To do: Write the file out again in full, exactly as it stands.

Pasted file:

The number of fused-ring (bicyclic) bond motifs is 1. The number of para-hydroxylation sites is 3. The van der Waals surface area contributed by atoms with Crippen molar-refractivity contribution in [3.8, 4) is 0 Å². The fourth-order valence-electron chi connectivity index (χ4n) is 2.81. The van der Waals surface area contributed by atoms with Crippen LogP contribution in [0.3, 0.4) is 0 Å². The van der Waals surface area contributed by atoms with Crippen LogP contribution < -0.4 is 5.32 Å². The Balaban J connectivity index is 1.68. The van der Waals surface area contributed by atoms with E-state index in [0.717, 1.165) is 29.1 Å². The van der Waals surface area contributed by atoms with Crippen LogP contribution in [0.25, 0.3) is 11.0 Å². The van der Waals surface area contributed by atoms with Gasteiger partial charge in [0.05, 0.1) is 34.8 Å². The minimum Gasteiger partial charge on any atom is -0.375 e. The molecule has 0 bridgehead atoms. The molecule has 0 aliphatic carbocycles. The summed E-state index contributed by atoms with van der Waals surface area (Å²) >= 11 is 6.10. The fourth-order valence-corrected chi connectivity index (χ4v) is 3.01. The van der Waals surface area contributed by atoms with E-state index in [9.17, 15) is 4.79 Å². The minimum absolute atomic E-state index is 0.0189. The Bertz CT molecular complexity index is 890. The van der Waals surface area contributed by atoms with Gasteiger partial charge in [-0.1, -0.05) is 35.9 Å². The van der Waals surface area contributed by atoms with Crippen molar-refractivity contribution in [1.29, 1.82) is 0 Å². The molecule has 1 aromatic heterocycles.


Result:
The number of fused-ring (bicyclic) bond motifs is 1. The number of para-hydroxylation sites is 3. The van der Waals surface area contributed by atoms with Crippen molar-refractivity contribution in [3.8, 4) is 0 Å². The fourth-order valence-electron chi connectivity index (χ4n) is 2.81. The van der Waals surface area contributed by atoms with Crippen LogP contribution in [0.3, 0.4) is 0 Å². The van der Waals surface area contributed by atoms with Crippen LogP contribution < -0.4 is 5.32 Å². The Balaban J connectivity index is 1.68. The van der Waals surface area contributed by atoms with E-state index in [0.717, 1.165) is 29.1 Å². The van der Waals surface area contributed by atoms with Crippen LogP contribution in [0.25, 0.3) is 11.0 Å². The van der Waals surface area contributed by atoms with Gasteiger partial charge in [0.05, 0.1) is 34.8 Å². The minimum Gasteiger partial charge on any atom is -0.375 e. The molecule has 0 bridgehead atoms. The molecule has 0 aliphatic carbocycles. The summed E-state index contributed by atoms with van der Waals surface area (Å²) >= 11 is 6.10. The fourth-order valence-corrected chi connectivity index (χ4v) is 3.01. The van der Waals surface area contributed by atoms with E-state index in [9.17, 15) is 4.79 Å². The minimum absolute atomic E-state index is 0.0189. The Bertz CT molecular complexity index is 890. The van der Waals surface area contributed by atoms with Gasteiger partial charge in [-0.1, -0.05) is 35.9 Å². The van der Waals surface area contributed by atoms with Crippen molar-refractivity contribution in [1.29, 1.82) is 0 Å². The molecule has 1 aromatic heterocycles.